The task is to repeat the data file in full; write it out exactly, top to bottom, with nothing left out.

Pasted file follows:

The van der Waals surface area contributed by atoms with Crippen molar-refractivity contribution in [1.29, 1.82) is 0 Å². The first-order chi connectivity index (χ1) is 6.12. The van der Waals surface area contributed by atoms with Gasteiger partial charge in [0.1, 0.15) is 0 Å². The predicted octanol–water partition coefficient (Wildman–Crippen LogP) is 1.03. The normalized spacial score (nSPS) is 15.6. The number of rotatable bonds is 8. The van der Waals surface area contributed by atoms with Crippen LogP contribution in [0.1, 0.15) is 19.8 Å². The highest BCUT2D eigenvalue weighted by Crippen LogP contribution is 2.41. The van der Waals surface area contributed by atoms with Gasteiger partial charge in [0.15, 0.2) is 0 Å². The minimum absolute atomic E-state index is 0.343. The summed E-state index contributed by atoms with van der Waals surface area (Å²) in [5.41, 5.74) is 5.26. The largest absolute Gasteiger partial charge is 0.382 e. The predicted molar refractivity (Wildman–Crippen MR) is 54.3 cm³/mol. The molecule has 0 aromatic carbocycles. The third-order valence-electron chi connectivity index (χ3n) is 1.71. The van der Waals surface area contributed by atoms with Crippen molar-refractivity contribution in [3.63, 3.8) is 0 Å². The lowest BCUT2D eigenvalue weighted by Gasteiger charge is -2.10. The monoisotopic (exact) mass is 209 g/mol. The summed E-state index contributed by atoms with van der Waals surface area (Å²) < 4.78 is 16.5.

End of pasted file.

The van der Waals surface area contributed by atoms with Crippen molar-refractivity contribution in [1.29, 1.82) is 0 Å². The first-order chi connectivity index (χ1) is 6.12. The van der Waals surface area contributed by atoms with Gasteiger partial charge in [0.1, 0.15) is 0 Å². The predicted octanol–water partition coefficient (Wildman–Crippen LogP) is 1.03. The normalized spacial score (nSPS) is 15.6. The number of rotatable bonds is 8. The van der Waals surface area contributed by atoms with Crippen LogP contribution in [0.1, 0.15) is 19.8 Å². The highest BCUT2D eigenvalue weighted by Crippen LogP contribution is 2.41. The van der Waals surface area contributed by atoms with Gasteiger partial charge in [0.15, 0.2) is 0 Å². The minimum absolute atomic E-state index is 0.343. The summed E-state index contributed by atoms with van der Waals surface area (Å²) in [5.41, 5.74) is 5.26. The largest absolute Gasteiger partial charge is 0.382 e. The predicted molar refractivity (Wildman–Crippen MR) is 54.3 cm³/mol. The molecule has 0 aromatic carbocycles. The third-order valence-electron chi connectivity index (χ3n) is 1.71. The van der Waals surface area contributed by atoms with Crippen molar-refractivity contribution in [3.63, 3.8) is 0 Å². The lowest BCUT2D eigenvalue weighted by Gasteiger charge is -2.10. The monoisotopic (exact) mass is 209 g/mol. The summed E-state index contributed by atoms with van der Waals surface area (Å²) < 4.78 is 16.5.